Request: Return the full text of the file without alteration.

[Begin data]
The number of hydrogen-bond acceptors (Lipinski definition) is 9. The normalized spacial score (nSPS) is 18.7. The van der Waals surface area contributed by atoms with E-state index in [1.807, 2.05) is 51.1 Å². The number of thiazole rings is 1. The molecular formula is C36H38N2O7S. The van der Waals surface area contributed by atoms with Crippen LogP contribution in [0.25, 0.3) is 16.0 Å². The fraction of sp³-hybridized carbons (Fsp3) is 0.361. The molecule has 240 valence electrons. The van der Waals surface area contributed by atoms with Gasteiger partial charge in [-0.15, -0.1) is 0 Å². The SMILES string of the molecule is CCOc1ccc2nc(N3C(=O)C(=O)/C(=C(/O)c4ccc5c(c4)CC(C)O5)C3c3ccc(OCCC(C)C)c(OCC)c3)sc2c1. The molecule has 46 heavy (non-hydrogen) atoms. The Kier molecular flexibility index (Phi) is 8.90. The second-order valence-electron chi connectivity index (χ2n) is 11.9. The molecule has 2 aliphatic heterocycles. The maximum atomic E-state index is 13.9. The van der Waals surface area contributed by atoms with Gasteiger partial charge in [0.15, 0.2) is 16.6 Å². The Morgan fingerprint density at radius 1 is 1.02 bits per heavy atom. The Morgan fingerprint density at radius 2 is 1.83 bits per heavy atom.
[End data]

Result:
The number of hydrogen-bond acceptors (Lipinski definition) is 9. The normalized spacial score (nSPS) is 18.7. The van der Waals surface area contributed by atoms with E-state index in [1.807, 2.05) is 51.1 Å². The number of thiazole rings is 1. The molecular formula is C36H38N2O7S. The van der Waals surface area contributed by atoms with Crippen LogP contribution in [0.25, 0.3) is 16.0 Å². The fraction of sp³-hybridized carbons (Fsp3) is 0.361. The molecule has 240 valence electrons. The van der Waals surface area contributed by atoms with Gasteiger partial charge in [-0.15, -0.1) is 0 Å². The SMILES string of the molecule is CCOc1ccc2nc(N3C(=O)C(=O)/C(=C(/O)c4ccc5c(c4)CC(C)O5)C3c3ccc(OCCC(C)C)c(OCC)c3)sc2c1. The molecule has 46 heavy (non-hydrogen) atoms. The Kier molecular flexibility index (Phi) is 8.90. The second-order valence-electron chi connectivity index (χ2n) is 11.9. The molecule has 2 aliphatic heterocycles. The maximum atomic E-state index is 13.9. The van der Waals surface area contributed by atoms with Gasteiger partial charge in [0.15, 0.2) is 16.6 Å². The Morgan fingerprint density at radius 1 is 1.02 bits per heavy atom. The Morgan fingerprint density at radius 2 is 1.83 bits per heavy atom.